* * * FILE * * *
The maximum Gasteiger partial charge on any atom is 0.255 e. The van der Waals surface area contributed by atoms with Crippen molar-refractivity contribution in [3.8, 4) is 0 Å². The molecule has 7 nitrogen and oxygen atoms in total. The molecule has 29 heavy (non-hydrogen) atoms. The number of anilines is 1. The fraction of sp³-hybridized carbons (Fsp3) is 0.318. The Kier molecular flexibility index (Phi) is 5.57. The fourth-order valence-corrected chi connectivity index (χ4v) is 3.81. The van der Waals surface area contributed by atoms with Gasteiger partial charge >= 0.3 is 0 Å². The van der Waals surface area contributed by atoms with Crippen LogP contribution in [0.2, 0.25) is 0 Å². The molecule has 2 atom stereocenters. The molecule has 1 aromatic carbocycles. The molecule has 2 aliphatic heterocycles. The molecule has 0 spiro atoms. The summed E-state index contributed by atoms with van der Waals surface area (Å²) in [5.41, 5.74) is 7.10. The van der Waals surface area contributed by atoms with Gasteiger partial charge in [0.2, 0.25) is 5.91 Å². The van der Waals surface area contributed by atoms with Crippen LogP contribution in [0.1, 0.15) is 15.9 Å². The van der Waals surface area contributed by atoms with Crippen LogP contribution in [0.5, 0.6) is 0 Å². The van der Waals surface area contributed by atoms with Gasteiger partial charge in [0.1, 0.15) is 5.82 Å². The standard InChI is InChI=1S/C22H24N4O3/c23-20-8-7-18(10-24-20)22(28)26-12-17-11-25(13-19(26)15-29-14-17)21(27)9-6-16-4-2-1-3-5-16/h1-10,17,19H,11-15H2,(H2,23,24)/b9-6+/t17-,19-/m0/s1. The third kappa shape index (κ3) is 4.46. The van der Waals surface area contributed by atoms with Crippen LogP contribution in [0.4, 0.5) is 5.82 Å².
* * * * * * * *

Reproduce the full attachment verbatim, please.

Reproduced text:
The maximum Gasteiger partial charge on any atom is 0.255 e. The van der Waals surface area contributed by atoms with Crippen molar-refractivity contribution in [3.8, 4) is 0 Å². The molecule has 7 nitrogen and oxygen atoms in total. The molecule has 29 heavy (non-hydrogen) atoms. The number of anilines is 1. The fraction of sp³-hybridized carbons (Fsp3) is 0.318. The Kier molecular flexibility index (Phi) is 5.57. The fourth-order valence-corrected chi connectivity index (χ4v) is 3.81. The van der Waals surface area contributed by atoms with Gasteiger partial charge >= 0.3 is 0 Å². The van der Waals surface area contributed by atoms with Crippen LogP contribution in [0.2, 0.25) is 0 Å². The molecule has 2 atom stereocenters. The molecule has 1 aromatic carbocycles. The molecule has 2 aliphatic heterocycles. The molecule has 0 spiro atoms. The summed E-state index contributed by atoms with van der Waals surface area (Å²) in [5.41, 5.74) is 7.10. The van der Waals surface area contributed by atoms with Gasteiger partial charge in [0.2, 0.25) is 5.91 Å². The van der Waals surface area contributed by atoms with Crippen LogP contribution in [0.1, 0.15) is 15.9 Å². The van der Waals surface area contributed by atoms with Crippen LogP contribution in [0.5, 0.6) is 0 Å². The van der Waals surface area contributed by atoms with Gasteiger partial charge in [0.1, 0.15) is 5.82 Å². The standard InChI is InChI=1S/C22H24N4O3/c23-20-8-7-18(10-24-20)22(28)26-12-17-11-25(13-19(26)15-29-14-17)21(27)9-6-16-4-2-1-3-5-16/h1-10,17,19H,11-15H2,(H2,23,24)/b9-6+/t17-,19-/m0/s1. The third kappa shape index (κ3) is 4.46. The van der Waals surface area contributed by atoms with Crippen LogP contribution in [0.4, 0.5) is 5.82 Å².